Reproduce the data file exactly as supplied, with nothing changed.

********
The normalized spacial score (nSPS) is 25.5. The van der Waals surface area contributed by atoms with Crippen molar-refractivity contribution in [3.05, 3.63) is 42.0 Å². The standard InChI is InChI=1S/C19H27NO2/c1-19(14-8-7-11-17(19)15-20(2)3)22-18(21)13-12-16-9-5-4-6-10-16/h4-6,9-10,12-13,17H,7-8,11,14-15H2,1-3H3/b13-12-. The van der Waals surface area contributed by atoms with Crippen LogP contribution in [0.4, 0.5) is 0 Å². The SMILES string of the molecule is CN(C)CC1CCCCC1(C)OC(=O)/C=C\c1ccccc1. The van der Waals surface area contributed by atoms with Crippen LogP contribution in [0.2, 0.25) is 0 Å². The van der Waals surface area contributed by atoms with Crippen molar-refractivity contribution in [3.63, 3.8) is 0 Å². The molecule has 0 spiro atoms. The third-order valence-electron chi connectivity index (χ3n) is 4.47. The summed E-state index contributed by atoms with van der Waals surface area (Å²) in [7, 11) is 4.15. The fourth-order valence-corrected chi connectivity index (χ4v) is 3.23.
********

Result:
The normalized spacial score (nSPS) is 25.5. The van der Waals surface area contributed by atoms with Crippen molar-refractivity contribution in [3.05, 3.63) is 42.0 Å². The standard InChI is InChI=1S/C19H27NO2/c1-19(14-8-7-11-17(19)15-20(2)3)22-18(21)13-12-16-9-5-4-6-10-16/h4-6,9-10,12-13,17H,7-8,11,14-15H2,1-3H3/b13-12-. The van der Waals surface area contributed by atoms with Crippen LogP contribution in [0.4, 0.5) is 0 Å². The SMILES string of the molecule is CN(C)CC1CCCCC1(C)OC(=O)/C=C\c1ccccc1. The van der Waals surface area contributed by atoms with Crippen LogP contribution in [0.2, 0.25) is 0 Å². The van der Waals surface area contributed by atoms with Crippen molar-refractivity contribution in [3.63, 3.8) is 0 Å². The molecule has 0 spiro atoms. The third-order valence-electron chi connectivity index (χ3n) is 4.47. The summed E-state index contributed by atoms with van der Waals surface area (Å²) in [7, 11) is 4.15. The fourth-order valence-corrected chi connectivity index (χ4v) is 3.23.